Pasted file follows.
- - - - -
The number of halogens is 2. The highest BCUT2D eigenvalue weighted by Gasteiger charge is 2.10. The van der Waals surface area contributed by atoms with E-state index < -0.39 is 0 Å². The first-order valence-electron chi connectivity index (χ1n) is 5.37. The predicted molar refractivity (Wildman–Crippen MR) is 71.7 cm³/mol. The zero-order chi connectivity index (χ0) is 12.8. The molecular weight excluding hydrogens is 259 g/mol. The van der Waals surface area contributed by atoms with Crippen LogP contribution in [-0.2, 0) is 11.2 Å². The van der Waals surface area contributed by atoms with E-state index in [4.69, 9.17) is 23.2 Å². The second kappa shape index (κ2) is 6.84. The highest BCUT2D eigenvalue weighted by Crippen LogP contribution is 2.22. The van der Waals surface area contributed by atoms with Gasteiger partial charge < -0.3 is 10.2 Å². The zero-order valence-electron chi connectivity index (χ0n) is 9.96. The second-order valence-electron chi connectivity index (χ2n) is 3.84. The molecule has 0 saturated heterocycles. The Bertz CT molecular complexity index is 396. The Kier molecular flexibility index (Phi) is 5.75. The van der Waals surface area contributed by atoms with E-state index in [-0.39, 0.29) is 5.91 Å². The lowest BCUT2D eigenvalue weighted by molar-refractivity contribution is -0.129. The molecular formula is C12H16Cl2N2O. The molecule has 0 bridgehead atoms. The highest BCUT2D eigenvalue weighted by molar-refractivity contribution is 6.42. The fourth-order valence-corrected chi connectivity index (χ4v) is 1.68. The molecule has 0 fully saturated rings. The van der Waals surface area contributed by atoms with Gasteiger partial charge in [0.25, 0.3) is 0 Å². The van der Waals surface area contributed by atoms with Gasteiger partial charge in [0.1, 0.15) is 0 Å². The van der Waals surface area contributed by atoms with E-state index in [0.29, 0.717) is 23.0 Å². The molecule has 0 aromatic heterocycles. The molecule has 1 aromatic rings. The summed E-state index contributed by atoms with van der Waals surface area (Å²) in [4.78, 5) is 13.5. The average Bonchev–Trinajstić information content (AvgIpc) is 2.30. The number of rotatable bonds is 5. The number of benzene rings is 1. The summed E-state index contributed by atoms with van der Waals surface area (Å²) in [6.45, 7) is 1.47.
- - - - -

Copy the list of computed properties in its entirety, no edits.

The number of halogens is 2. The highest BCUT2D eigenvalue weighted by Gasteiger charge is 2.10. The van der Waals surface area contributed by atoms with E-state index < -0.39 is 0 Å². The first-order valence-electron chi connectivity index (χ1n) is 5.37. The predicted molar refractivity (Wildman–Crippen MR) is 71.7 cm³/mol. The zero-order chi connectivity index (χ0) is 12.8. The molecular weight excluding hydrogens is 259 g/mol. The van der Waals surface area contributed by atoms with Crippen LogP contribution in [-0.2, 0) is 11.2 Å². The van der Waals surface area contributed by atoms with E-state index in [4.69, 9.17) is 23.2 Å². The second kappa shape index (κ2) is 6.84. The highest BCUT2D eigenvalue weighted by Crippen LogP contribution is 2.22. The van der Waals surface area contributed by atoms with Gasteiger partial charge < -0.3 is 10.2 Å². The zero-order valence-electron chi connectivity index (χ0n) is 9.96. The second-order valence-electron chi connectivity index (χ2n) is 3.84. The molecule has 0 saturated heterocycles. The Bertz CT molecular complexity index is 396. The Kier molecular flexibility index (Phi) is 5.75. The van der Waals surface area contributed by atoms with E-state index in [-0.39, 0.29) is 5.91 Å². The lowest BCUT2D eigenvalue weighted by molar-refractivity contribution is -0.129. The molecular formula is C12H16Cl2N2O. The molecule has 0 bridgehead atoms. The highest BCUT2D eigenvalue weighted by molar-refractivity contribution is 6.42. The fourth-order valence-corrected chi connectivity index (χ4v) is 1.68. The molecule has 0 fully saturated rings. The van der Waals surface area contributed by atoms with Gasteiger partial charge in [0.25, 0.3) is 0 Å². The van der Waals surface area contributed by atoms with Gasteiger partial charge in [0.1, 0.15) is 0 Å². The van der Waals surface area contributed by atoms with E-state index in [0.29, 0.717) is 23.0 Å². The molecule has 0 aromatic heterocycles. The molecule has 1 aromatic rings. The summed E-state index contributed by atoms with van der Waals surface area (Å²) in [4.78, 5) is 13.5. The average Bonchev–Trinajstić information content (AvgIpc) is 2.30. The number of rotatable bonds is 5. The number of benzene rings is 1. The summed E-state index contributed by atoms with van der Waals surface area (Å²) in [6.45, 7) is 1.47.